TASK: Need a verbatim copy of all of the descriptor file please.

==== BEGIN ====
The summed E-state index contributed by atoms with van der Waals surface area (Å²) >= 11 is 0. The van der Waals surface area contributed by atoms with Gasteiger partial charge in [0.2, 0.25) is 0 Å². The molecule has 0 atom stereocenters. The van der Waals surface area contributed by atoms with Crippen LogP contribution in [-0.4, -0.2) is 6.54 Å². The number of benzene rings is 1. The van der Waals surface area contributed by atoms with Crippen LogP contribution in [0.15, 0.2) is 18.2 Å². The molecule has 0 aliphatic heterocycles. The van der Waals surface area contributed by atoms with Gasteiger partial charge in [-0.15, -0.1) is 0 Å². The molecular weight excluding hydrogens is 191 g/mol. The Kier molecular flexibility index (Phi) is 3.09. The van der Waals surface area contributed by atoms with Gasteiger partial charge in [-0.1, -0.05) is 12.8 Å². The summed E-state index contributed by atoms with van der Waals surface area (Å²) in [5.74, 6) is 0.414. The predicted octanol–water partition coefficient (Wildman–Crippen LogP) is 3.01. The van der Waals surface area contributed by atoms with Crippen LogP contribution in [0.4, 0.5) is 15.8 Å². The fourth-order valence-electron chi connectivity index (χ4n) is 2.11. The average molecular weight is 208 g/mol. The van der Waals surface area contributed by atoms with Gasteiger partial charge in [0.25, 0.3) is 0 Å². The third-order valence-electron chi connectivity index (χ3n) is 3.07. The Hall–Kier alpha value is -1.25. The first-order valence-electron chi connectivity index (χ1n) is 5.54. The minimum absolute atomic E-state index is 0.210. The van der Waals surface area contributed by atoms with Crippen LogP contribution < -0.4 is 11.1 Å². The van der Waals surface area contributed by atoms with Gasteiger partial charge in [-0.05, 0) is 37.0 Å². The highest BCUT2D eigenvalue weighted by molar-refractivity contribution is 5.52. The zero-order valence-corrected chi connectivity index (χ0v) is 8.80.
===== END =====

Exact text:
The summed E-state index contributed by atoms with van der Waals surface area (Å²) >= 11 is 0. The van der Waals surface area contributed by atoms with Gasteiger partial charge in [0.2, 0.25) is 0 Å². The molecule has 0 atom stereocenters. The van der Waals surface area contributed by atoms with Crippen LogP contribution in [-0.4, -0.2) is 6.54 Å². The number of benzene rings is 1. The van der Waals surface area contributed by atoms with Crippen LogP contribution in [0.15, 0.2) is 18.2 Å². The molecule has 0 aliphatic heterocycles. The van der Waals surface area contributed by atoms with Gasteiger partial charge in [-0.15, -0.1) is 0 Å². The molecular weight excluding hydrogens is 191 g/mol. The Kier molecular flexibility index (Phi) is 3.09. The van der Waals surface area contributed by atoms with Gasteiger partial charge in [-0.1, -0.05) is 12.8 Å². The summed E-state index contributed by atoms with van der Waals surface area (Å²) in [5.74, 6) is 0.414. The predicted octanol–water partition coefficient (Wildman–Crippen LogP) is 3.01. The van der Waals surface area contributed by atoms with Crippen LogP contribution in [0.4, 0.5) is 15.8 Å². The fourth-order valence-electron chi connectivity index (χ4n) is 2.11. The average molecular weight is 208 g/mol. The van der Waals surface area contributed by atoms with Gasteiger partial charge in [0.25, 0.3) is 0 Å². The third-order valence-electron chi connectivity index (χ3n) is 3.07. The Hall–Kier alpha value is -1.25. The first-order valence-electron chi connectivity index (χ1n) is 5.54. The minimum absolute atomic E-state index is 0.210. The van der Waals surface area contributed by atoms with Crippen LogP contribution < -0.4 is 11.1 Å². The van der Waals surface area contributed by atoms with Gasteiger partial charge in [-0.05, 0) is 37.0 Å². The highest BCUT2D eigenvalue weighted by molar-refractivity contribution is 5.52. The zero-order valence-corrected chi connectivity index (χ0v) is 8.80.